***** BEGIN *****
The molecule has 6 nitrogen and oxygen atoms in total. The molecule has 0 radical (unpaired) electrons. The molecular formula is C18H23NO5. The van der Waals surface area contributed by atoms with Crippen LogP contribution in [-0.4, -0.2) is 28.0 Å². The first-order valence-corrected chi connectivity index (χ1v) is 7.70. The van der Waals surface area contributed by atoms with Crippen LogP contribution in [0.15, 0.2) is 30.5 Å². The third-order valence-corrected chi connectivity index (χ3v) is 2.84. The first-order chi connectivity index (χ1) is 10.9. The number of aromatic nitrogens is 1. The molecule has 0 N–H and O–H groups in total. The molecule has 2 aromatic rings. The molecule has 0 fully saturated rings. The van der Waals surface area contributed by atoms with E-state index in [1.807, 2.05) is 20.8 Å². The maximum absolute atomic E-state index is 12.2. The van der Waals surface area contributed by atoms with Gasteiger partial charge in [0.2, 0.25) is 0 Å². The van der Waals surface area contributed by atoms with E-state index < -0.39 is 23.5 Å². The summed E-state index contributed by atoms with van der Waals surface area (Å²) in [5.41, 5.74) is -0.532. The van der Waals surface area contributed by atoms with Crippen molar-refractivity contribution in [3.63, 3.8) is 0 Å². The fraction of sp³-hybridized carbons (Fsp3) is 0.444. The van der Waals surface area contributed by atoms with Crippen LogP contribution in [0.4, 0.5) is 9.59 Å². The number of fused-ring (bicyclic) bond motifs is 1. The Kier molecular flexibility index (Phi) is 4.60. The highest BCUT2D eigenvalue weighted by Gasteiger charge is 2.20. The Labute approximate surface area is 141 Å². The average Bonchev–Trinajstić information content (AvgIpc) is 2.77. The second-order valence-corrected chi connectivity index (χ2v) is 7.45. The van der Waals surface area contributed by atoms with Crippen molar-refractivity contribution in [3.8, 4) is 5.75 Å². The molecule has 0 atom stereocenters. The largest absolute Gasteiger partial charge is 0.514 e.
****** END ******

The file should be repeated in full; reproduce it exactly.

The molecule has 6 nitrogen and oxygen atoms in total. The molecule has 0 radical (unpaired) electrons. The molecular formula is C18H23NO5. The van der Waals surface area contributed by atoms with Crippen LogP contribution in [-0.4, -0.2) is 28.0 Å². The first-order valence-corrected chi connectivity index (χ1v) is 7.70. The van der Waals surface area contributed by atoms with Crippen LogP contribution in [0.15, 0.2) is 30.5 Å². The third-order valence-corrected chi connectivity index (χ3v) is 2.84. The first-order chi connectivity index (χ1) is 10.9. The number of aromatic nitrogens is 1. The molecule has 0 N–H and O–H groups in total. The molecule has 2 aromatic rings. The molecule has 0 fully saturated rings. The van der Waals surface area contributed by atoms with E-state index in [1.807, 2.05) is 20.8 Å². The maximum absolute atomic E-state index is 12.2. The van der Waals surface area contributed by atoms with Gasteiger partial charge in [0.2, 0.25) is 0 Å². The van der Waals surface area contributed by atoms with E-state index < -0.39 is 23.5 Å². The summed E-state index contributed by atoms with van der Waals surface area (Å²) in [5.41, 5.74) is -0.532. The van der Waals surface area contributed by atoms with Crippen molar-refractivity contribution in [3.63, 3.8) is 0 Å². The fraction of sp³-hybridized carbons (Fsp3) is 0.444. The van der Waals surface area contributed by atoms with Crippen LogP contribution in [0.4, 0.5) is 9.59 Å². The number of fused-ring (bicyclic) bond motifs is 1. The Kier molecular flexibility index (Phi) is 4.60. The highest BCUT2D eigenvalue weighted by Gasteiger charge is 2.20. The Labute approximate surface area is 141 Å². The average Bonchev–Trinajstić information content (AvgIpc) is 2.77. The second-order valence-corrected chi connectivity index (χ2v) is 7.45. The van der Waals surface area contributed by atoms with Crippen molar-refractivity contribution in [3.8, 4) is 5.75 Å². The molecule has 0 atom stereocenters. The largest absolute Gasteiger partial charge is 0.514 e.